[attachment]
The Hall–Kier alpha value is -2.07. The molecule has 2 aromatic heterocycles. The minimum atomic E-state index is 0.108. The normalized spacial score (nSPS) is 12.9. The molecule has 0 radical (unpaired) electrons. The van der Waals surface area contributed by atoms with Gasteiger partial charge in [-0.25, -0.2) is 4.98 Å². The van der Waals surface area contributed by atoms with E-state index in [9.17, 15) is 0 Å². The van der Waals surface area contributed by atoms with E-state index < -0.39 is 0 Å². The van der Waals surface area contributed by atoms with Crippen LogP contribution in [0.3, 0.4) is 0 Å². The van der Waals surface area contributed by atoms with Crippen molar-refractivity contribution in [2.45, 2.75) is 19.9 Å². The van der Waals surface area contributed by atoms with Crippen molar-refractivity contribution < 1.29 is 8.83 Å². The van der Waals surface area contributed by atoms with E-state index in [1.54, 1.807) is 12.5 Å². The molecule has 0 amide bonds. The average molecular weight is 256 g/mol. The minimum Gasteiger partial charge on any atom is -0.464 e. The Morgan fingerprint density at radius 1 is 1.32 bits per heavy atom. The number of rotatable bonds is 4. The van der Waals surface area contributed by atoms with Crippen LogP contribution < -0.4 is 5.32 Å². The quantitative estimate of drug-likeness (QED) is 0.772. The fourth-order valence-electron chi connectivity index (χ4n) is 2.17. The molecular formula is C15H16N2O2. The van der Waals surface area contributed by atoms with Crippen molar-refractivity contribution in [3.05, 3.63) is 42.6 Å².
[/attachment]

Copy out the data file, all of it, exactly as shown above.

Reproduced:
The Hall–Kier alpha value is -2.07. The molecule has 2 aromatic heterocycles. The minimum atomic E-state index is 0.108. The normalized spacial score (nSPS) is 12.9. The molecule has 0 radical (unpaired) electrons. The van der Waals surface area contributed by atoms with Gasteiger partial charge in [-0.25, -0.2) is 4.98 Å². The van der Waals surface area contributed by atoms with E-state index in [9.17, 15) is 0 Å². The van der Waals surface area contributed by atoms with E-state index < -0.39 is 0 Å². The van der Waals surface area contributed by atoms with Crippen LogP contribution in [0.3, 0.4) is 0 Å². The van der Waals surface area contributed by atoms with Crippen molar-refractivity contribution in [2.45, 2.75) is 19.9 Å². The van der Waals surface area contributed by atoms with Crippen molar-refractivity contribution < 1.29 is 8.83 Å². The van der Waals surface area contributed by atoms with E-state index in [1.54, 1.807) is 12.5 Å². The molecule has 0 amide bonds. The average molecular weight is 256 g/mol. The minimum Gasteiger partial charge on any atom is -0.464 e. The Morgan fingerprint density at radius 1 is 1.32 bits per heavy atom. The number of rotatable bonds is 4. The van der Waals surface area contributed by atoms with Crippen LogP contribution < -0.4 is 5.32 Å². The quantitative estimate of drug-likeness (QED) is 0.772. The fourth-order valence-electron chi connectivity index (χ4n) is 2.17. The molecular formula is C15H16N2O2. The van der Waals surface area contributed by atoms with Crippen molar-refractivity contribution in [3.05, 3.63) is 42.6 Å².